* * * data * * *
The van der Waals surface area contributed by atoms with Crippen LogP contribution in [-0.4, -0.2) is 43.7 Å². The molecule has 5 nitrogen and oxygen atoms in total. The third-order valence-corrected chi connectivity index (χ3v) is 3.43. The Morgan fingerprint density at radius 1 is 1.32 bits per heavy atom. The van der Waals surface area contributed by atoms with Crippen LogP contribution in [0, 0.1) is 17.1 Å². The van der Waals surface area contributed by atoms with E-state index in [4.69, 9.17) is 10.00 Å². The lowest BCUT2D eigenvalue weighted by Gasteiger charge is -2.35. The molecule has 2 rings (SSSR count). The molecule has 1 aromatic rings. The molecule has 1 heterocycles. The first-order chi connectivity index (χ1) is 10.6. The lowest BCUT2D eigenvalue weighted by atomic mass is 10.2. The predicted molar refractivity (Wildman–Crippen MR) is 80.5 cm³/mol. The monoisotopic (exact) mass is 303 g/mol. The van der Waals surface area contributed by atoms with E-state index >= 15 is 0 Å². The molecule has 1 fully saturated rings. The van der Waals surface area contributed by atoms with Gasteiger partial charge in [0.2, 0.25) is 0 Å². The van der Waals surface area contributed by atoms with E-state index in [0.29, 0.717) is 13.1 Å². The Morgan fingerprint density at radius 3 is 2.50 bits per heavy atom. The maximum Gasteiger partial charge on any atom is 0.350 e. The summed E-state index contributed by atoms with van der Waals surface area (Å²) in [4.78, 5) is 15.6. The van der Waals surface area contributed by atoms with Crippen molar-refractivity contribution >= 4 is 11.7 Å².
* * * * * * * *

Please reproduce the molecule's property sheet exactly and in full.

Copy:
The van der Waals surface area contributed by atoms with Crippen LogP contribution in [-0.4, -0.2) is 43.7 Å². The molecule has 5 nitrogen and oxygen atoms in total. The third-order valence-corrected chi connectivity index (χ3v) is 3.43. The Morgan fingerprint density at radius 1 is 1.32 bits per heavy atom. The van der Waals surface area contributed by atoms with Crippen LogP contribution in [0, 0.1) is 17.1 Å². The van der Waals surface area contributed by atoms with E-state index in [4.69, 9.17) is 10.00 Å². The lowest BCUT2D eigenvalue weighted by Gasteiger charge is -2.35. The molecule has 2 rings (SSSR count). The molecule has 1 aromatic rings. The molecule has 1 heterocycles. The first-order chi connectivity index (χ1) is 10.6. The lowest BCUT2D eigenvalue weighted by atomic mass is 10.2. The predicted molar refractivity (Wildman–Crippen MR) is 80.5 cm³/mol. The monoisotopic (exact) mass is 303 g/mol. The van der Waals surface area contributed by atoms with E-state index >= 15 is 0 Å². The molecule has 1 fully saturated rings. The van der Waals surface area contributed by atoms with Gasteiger partial charge in [0.2, 0.25) is 0 Å². The van der Waals surface area contributed by atoms with E-state index in [0.29, 0.717) is 13.1 Å². The Morgan fingerprint density at radius 3 is 2.50 bits per heavy atom. The maximum Gasteiger partial charge on any atom is 0.350 e. The summed E-state index contributed by atoms with van der Waals surface area (Å²) in [4.78, 5) is 15.6. The van der Waals surface area contributed by atoms with Crippen molar-refractivity contribution >= 4 is 11.7 Å².